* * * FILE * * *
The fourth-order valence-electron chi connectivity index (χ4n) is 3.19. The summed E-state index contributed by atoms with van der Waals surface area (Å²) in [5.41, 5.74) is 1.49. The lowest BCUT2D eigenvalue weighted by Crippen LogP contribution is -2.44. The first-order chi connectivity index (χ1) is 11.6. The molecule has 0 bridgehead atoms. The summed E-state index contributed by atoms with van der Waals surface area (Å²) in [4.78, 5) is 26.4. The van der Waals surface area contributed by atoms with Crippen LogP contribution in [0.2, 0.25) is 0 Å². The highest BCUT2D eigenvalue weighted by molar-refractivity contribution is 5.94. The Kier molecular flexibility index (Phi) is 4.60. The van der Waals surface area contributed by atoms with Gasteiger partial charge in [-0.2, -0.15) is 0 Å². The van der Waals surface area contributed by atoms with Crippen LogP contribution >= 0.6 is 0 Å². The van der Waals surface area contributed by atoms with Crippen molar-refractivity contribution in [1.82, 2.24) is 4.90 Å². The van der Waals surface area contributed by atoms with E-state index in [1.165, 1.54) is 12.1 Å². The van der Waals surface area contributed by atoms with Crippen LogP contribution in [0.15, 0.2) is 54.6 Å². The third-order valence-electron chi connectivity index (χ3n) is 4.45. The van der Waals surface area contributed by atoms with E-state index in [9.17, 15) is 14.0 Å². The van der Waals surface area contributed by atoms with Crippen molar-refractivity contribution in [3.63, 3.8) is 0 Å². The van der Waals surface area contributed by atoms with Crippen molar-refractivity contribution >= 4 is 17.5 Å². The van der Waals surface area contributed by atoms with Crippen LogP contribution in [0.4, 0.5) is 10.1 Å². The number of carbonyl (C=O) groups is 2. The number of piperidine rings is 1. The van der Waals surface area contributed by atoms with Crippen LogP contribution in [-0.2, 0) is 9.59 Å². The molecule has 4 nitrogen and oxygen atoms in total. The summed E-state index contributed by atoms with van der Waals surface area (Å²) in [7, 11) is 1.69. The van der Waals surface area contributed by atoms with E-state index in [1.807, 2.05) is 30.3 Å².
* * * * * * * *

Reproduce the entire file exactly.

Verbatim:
The fourth-order valence-electron chi connectivity index (χ4n) is 3.19. The summed E-state index contributed by atoms with van der Waals surface area (Å²) in [5.41, 5.74) is 1.49. The lowest BCUT2D eigenvalue weighted by Crippen LogP contribution is -2.44. The first-order chi connectivity index (χ1) is 11.6. The molecule has 0 bridgehead atoms. The summed E-state index contributed by atoms with van der Waals surface area (Å²) in [4.78, 5) is 26.4. The van der Waals surface area contributed by atoms with Crippen LogP contribution in [0.2, 0.25) is 0 Å². The highest BCUT2D eigenvalue weighted by molar-refractivity contribution is 5.94. The Kier molecular flexibility index (Phi) is 4.60. The van der Waals surface area contributed by atoms with Gasteiger partial charge in [-0.2, -0.15) is 0 Å². The van der Waals surface area contributed by atoms with Crippen LogP contribution >= 0.6 is 0 Å². The van der Waals surface area contributed by atoms with Crippen molar-refractivity contribution in [1.82, 2.24) is 4.90 Å². The van der Waals surface area contributed by atoms with E-state index in [1.165, 1.54) is 12.1 Å². The van der Waals surface area contributed by atoms with Crippen LogP contribution in [0.15, 0.2) is 54.6 Å². The third-order valence-electron chi connectivity index (χ3n) is 4.45. The van der Waals surface area contributed by atoms with E-state index in [9.17, 15) is 14.0 Å². The van der Waals surface area contributed by atoms with Crippen molar-refractivity contribution in [3.63, 3.8) is 0 Å². The van der Waals surface area contributed by atoms with Crippen molar-refractivity contribution >= 4 is 17.5 Å². The van der Waals surface area contributed by atoms with Crippen LogP contribution in [0.4, 0.5) is 10.1 Å². The number of carbonyl (C=O) groups is 2. The number of piperidine rings is 1. The van der Waals surface area contributed by atoms with Crippen LogP contribution in [-0.2, 0) is 9.59 Å². The molecule has 4 nitrogen and oxygen atoms in total. The summed E-state index contributed by atoms with van der Waals surface area (Å²) in [7, 11) is 1.69. The van der Waals surface area contributed by atoms with E-state index in [1.807, 2.05) is 30.3 Å².